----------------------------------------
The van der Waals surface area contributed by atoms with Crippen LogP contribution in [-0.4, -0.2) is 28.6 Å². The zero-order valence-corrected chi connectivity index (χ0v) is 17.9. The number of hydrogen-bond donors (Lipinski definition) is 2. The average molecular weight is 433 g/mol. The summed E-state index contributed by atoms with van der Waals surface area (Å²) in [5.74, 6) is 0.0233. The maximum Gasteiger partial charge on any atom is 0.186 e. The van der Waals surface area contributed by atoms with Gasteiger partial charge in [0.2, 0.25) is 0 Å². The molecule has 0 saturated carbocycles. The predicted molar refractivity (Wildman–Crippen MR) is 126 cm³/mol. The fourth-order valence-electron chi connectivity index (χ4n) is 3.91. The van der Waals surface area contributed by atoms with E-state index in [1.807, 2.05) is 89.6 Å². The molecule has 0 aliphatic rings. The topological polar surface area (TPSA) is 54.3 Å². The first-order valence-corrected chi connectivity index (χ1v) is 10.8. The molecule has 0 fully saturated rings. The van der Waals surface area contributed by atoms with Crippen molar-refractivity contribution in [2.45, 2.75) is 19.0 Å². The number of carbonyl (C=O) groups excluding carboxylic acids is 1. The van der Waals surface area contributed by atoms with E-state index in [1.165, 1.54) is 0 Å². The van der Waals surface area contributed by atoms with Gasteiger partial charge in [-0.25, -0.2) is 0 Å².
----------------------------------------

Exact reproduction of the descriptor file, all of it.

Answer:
The van der Waals surface area contributed by atoms with Crippen LogP contribution in [-0.4, -0.2) is 28.6 Å². The zero-order valence-corrected chi connectivity index (χ0v) is 17.9. The number of hydrogen-bond donors (Lipinski definition) is 2. The average molecular weight is 433 g/mol. The summed E-state index contributed by atoms with van der Waals surface area (Å²) in [5.74, 6) is 0.0233. The maximum Gasteiger partial charge on any atom is 0.186 e. The van der Waals surface area contributed by atoms with Gasteiger partial charge in [0.2, 0.25) is 0 Å². The molecule has 0 saturated carbocycles. The predicted molar refractivity (Wildman–Crippen MR) is 126 cm³/mol. The fourth-order valence-electron chi connectivity index (χ4n) is 3.91. The van der Waals surface area contributed by atoms with E-state index in [1.807, 2.05) is 89.6 Å². The molecule has 0 aliphatic rings. The topological polar surface area (TPSA) is 54.3 Å². The first-order valence-corrected chi connectivity index (χ1v) is 10.8. The molecule has 0 fully saturated rings. The van der Waals surface area contributed by atoms with Crippen molar-refractivity contribution in [2.45, 2.75) is 19.0 Å². The number of carbonyl (C=O) groups excluding carboxylic acids is 1. The van der Waals surface area contributed by atoms with E-state index in [1.165, 1.54) is 0 Å². The van der Waals surface area contributed by atoms with Gasteiger partial charge in [-0.25, -0.2) is 0 Å².